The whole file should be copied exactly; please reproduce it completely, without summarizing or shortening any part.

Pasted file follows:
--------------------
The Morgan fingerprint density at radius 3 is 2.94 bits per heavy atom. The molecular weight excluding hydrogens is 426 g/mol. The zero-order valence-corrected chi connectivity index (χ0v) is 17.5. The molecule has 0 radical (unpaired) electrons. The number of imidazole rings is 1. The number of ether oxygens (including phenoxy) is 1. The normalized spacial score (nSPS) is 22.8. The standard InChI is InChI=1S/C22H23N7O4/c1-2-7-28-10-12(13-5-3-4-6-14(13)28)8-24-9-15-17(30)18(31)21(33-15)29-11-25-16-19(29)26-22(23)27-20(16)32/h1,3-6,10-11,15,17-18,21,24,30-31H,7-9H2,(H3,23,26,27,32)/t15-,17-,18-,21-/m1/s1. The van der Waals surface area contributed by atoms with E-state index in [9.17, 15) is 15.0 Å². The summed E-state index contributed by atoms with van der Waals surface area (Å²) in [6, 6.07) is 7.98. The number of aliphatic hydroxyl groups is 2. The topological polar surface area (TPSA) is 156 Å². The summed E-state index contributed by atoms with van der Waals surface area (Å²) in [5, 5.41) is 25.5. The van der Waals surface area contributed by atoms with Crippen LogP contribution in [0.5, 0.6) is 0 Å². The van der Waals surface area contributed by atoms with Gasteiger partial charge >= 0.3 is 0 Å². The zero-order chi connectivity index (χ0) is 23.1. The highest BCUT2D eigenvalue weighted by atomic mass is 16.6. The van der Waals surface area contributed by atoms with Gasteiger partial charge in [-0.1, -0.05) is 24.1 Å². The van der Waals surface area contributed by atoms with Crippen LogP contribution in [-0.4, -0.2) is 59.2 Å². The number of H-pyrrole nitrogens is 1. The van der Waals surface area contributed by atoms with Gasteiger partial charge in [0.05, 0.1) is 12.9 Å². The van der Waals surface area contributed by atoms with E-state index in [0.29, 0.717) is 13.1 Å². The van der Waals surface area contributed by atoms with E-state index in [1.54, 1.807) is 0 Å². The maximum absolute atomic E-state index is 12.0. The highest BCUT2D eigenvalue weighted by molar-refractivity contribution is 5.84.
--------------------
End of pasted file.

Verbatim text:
The Morgan fingerprint density at radius 3 is 2.94 bits per heavy atom. The molecular weight excluding hydrogens is 426 g/mol. The zero-order valence-corrected chi connectivity index (χ0v) is 17.5. The molecule has 0 radical (unpaired) electrons. The number of imidazole rings is 1. The number of ether oxygens (including phenoxy) is 1. The normalized spacial score (nSPS) is 22.8. The standard InChI is InChI=1S/C22H23N7O4/c1-2-7-28-10-12(13-5-3-4-6-14(13)28)8-24-9-15-17(30)18(31)21(33-15)29-11-25-16-19(29)26-22(23)27-20(16)32/h1,3-6,10-11,15,17-18,21,24,30-31H,7-9H2,(H3,23,26,27,32)/t15-,17-,18-,21-/m1/s1. The van der Waals surface area contributed by atoms with E-state index in [9.17, 15) is 15.0 Å². The summed E-state index contributed by atoms with van der Waals surface area (Å²) in [6, 6.07) is 7.98. The number of aliphatic hydroxyl groups is 2. The topological polar surface area (TPSA) is 156 Å². The summed E-state index contributed by atoms with van der Waals surface area (Å²) in [5, 5.41) is 25.5. The van der Waals surface area contributed by atoms with Crippen LogP contribution in [0.5, 0.6) is 0 Å². The van der Waals surface area contributed by atoms with Gasteiger partial charge >= 0.3 is 0 Å². The zero-order chi connectivity index (χ0) is 23.1. The highest BCUT2D eigenvalue weighted by atomic mass is 16.6. The van der Waals surface area contributed by atoms with Gasteiger partial charge in [-0.1, -0.05) is 24.1 Å². The van der Waals surface area contributed by atoms with Crippen LogP contribution in [-0.4, -0.2) is 59.2 Å². The number of H-pyrrole nitrogens is 1. The van der Waals surface area contributed by atoms with Gasteiger partial charge in [0.05, 0.1) is 12.9 Å². The van der Waals surface area contributed by atoms with E-state index in [0.29, 0.717) is 13.1 Å². The van der Waals surface area contributed by atoms with E-state index in [1.54, 1.807) is 0 Å². The maximum absolute atomic E-state index is 12.0. The highest BCUT2D eigenvalue weighted by molar-refractivity contribution is 5.84.